There’s a somewhat on-going discussion about sustainability in fashion on some blogs, and in light of Franca’s excellent first post on it, I thought I’d throw in my two cents. Given my tendency to go on at length (and I very much appreciate those of you who stick around and read to the end!), I think this is going to be a new series.
So, the framework. I try to make my wardrobe mesh with my ethics of consumption, and this boils down to a few main points:
- I generally avoid buying clothes made by companies I know (or by dint of their prices, can reasonably suspect) flout labour standards. I read labels.
- The majority of the clothes I buy are second hand.
- I also make my own clothes, though living in Canada (and being spectacularly unable to knit) this is considerably more practical for summer clothes rather than winter. I’m also having an increasingly limited time to devote to it, though I am trying to make it a priority.
- As personal preference, I look for clothes and fabric made with natural fibres, though this is certainly not without problems of its own.
- I try to keep the amount of clothes I buy small, partially because I don’t have a lot of money to work with in the first place, and partially because I just don’t need a huge wardrobe.
- Whatever clothes I have, I wear the clothes until they fall apart (and then often still keep them for rags or camera socks* or what have you). I alter and/or repair clothing if it’s at all feasible.
- When I have clothes that don’t fit and can’t reasonably be altered, I give them to my friends. If they don’t want them, or aren’t really worth lugging around when I visit them, they go to the Goodwill.
Let me make it clear that this is about my personal ethics, and I’ve no interest in shoving it down other people’s throats. I’m not the Great Moral Arbiter Who Knows Best For Everyone, and I’ve no intention of acting like it. Conversely, this is not an attempt to hand myself a cookie and say “good for you! you’ve gained some arbitrary moral high ground!” I sometimes get reactions like either of these when I say I’m a vegetarian, and it’s an interesting parallel. I am by no means perfect, and what’s a good decision for me is not necessarily what’s a good decision for someone else; I have much, much more productive ways to use my energy than to judge everyone around me by my moral tape measure. Plus, there’s that whole glass houses adage.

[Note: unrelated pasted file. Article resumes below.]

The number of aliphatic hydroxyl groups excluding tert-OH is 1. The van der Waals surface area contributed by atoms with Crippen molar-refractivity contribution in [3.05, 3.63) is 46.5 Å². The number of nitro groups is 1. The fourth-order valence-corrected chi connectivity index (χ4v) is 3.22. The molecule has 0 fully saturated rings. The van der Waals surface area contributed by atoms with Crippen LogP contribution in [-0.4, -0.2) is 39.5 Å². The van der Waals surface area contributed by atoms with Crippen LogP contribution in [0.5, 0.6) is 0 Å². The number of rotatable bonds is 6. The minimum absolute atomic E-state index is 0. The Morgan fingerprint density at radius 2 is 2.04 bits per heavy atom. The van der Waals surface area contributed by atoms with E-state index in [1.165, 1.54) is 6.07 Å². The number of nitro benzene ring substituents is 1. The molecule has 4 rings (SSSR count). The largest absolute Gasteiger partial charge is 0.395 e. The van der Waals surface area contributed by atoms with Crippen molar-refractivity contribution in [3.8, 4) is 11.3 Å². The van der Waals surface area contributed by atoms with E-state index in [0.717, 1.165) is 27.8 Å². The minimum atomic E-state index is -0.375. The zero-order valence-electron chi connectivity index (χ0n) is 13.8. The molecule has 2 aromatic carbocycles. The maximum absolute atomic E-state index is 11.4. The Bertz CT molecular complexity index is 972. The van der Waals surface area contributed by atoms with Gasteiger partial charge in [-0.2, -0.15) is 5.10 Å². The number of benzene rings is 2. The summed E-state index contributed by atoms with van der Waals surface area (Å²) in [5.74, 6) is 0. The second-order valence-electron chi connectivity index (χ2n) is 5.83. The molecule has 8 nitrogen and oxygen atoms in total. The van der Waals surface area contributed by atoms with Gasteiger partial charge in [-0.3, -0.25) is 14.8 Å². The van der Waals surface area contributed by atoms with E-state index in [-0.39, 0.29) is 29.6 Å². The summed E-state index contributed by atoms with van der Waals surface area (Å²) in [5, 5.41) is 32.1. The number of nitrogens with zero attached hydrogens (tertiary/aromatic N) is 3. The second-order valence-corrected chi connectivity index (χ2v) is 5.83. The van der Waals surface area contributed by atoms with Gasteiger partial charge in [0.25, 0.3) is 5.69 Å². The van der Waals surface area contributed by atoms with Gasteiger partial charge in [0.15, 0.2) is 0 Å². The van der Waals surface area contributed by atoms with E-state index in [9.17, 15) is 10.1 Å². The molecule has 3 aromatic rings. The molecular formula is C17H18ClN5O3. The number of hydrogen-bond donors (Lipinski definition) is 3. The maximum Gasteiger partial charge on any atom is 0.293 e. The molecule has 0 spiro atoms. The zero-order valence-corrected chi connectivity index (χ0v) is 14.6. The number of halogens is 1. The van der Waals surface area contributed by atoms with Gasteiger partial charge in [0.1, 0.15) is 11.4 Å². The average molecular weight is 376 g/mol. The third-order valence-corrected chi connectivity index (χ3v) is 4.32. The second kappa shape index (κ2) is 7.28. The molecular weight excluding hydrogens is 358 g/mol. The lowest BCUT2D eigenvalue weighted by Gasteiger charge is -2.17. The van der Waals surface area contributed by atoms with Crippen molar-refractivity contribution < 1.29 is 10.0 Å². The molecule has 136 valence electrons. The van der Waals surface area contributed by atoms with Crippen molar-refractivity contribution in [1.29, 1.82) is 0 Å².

So here’s my plan: I think I’ll split this up into four further posts, to keep each of them to a reasonable length (ha!). Tentatively (and this is subject to change, depending on where the conversation goes — please weigh in!) the posts will discuss:
- Consumption of fashion
- Sustainability of thrifting, and other forms of recycling
- Home sewing and fabrics, and
- The social impact of (un)sustainable clothing.
I’ll talk about how I approach each aspect, but also how I see that fitting into a larger, societal context. Sustainability is at it’s heart a societal issue, so talking about isolated efforts misses the point and the big picture. There’s way, way more written about this than I can cover, and I’m sure I’ll miss stuff along the way, so, as always, please chime in in the comments. I’m really curious to see how other people approach this issue, and I’m curious to see what resonates with other people.
* I got this trick from my Aunt, who apparently used it to smuggle a camera in to golf tournaments in her purse. Orphan socks make excellent camera (and other small electronic device) holders — they’re squishy enough to give some protection, fold up very small when not in use, and if you have memory sticks or extra batteries or what have you they fit in too. And plus it’s comical.